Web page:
Harding, David J.; Fan, Ip-Shing; University of Bedfordshire; Cranfield University (2017-04-05)
      Since the introduction of the term in the 1980’s, the role of the Chief Information Officer (CIO) has been widely researched. Various perceptions and dimensions of the role have been explored and debated. However, the explosion in data proliferation (and the inevitable resulting information fuelled change) further complicates organisational expectations of the CIOs role. If organisations are to competitively exploit the digital trend, then those charged with recruiting and developing CIOs now need to be more effective in determining (and shaping) CIO traits and attributes, within the context of their own organisational circumstances and in line with stakeholder expectations. CIOs also need to determine their own suitability and progression within their chosen organisation if they are to remain motivated and effective. Before modelling the role of the future CIO, it is necessary to synthesise our current knowledge (and the lessons learnt) about the CIO. This paper, therefore, aims to identify and summate the spectrum of key researched ‘themes’ pertaining to the role of the CIO. Summating previous research, themes are modelled around four key CIO ‘dimensions’, namely (1) Impacting factors, (2) Controlling factors (3) Responses and (4) CIO ‘attributes’. Having modelled the CIOs current environment, and recognising the evolving IT enabled information landscape, the authors call for further research to inform the recruitment and development of the future CIO in terms of personal attributes and the measurable impact such attributes will have on their respective organisation.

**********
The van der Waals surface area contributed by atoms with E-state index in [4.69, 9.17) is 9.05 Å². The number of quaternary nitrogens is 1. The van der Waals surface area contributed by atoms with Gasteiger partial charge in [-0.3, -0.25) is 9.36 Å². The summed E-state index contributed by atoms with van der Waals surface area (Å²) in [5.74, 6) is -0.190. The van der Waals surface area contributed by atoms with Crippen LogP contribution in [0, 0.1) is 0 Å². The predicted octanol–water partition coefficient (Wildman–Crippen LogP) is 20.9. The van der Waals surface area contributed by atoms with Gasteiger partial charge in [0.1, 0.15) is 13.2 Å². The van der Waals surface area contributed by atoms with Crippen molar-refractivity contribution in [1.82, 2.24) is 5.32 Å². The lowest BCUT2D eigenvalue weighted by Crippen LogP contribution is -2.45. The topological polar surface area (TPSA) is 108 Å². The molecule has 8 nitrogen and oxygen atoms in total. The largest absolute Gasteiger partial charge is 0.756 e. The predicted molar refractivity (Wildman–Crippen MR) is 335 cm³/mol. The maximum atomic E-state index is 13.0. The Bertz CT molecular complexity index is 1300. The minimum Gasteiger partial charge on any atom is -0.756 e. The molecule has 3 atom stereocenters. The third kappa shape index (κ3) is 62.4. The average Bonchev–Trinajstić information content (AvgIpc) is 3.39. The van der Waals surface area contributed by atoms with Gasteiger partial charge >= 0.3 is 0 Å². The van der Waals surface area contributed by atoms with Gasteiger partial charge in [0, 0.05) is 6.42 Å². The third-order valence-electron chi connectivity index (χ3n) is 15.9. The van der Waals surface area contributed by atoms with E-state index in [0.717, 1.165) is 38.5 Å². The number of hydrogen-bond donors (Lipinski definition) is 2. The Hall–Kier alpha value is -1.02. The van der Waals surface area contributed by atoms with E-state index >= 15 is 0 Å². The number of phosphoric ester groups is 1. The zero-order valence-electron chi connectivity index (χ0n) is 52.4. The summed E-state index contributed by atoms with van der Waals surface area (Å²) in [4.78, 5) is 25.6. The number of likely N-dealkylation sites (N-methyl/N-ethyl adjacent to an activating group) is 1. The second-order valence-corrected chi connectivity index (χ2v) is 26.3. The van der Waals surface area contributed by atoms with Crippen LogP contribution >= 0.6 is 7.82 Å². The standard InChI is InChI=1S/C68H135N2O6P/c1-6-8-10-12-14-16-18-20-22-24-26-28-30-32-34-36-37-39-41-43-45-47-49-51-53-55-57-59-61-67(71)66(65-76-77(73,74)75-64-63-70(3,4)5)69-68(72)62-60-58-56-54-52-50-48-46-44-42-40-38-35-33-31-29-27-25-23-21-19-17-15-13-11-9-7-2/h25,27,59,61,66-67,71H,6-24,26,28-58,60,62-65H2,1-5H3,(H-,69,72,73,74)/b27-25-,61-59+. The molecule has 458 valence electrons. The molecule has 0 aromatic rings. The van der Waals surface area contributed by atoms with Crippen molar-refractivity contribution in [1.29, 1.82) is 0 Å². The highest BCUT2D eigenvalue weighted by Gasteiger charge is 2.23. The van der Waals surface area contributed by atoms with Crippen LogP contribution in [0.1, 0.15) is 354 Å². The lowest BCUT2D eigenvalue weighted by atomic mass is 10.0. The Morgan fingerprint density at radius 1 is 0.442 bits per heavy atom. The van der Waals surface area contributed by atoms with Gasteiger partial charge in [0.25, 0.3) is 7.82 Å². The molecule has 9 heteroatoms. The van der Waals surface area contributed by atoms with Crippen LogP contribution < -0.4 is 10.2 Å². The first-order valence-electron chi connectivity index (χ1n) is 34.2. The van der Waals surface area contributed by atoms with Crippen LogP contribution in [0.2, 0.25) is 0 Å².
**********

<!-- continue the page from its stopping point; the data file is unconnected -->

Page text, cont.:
• Integration of cost-risk assessment of denial of service within an intelligent maintenance system

      Carlander, L.; Kirkwood, Leigh; Shehab, Essam; Baguley, Paul; Durazo-Cardenas, Isidro; Cranfield University (Elsevier, 2020-04-29)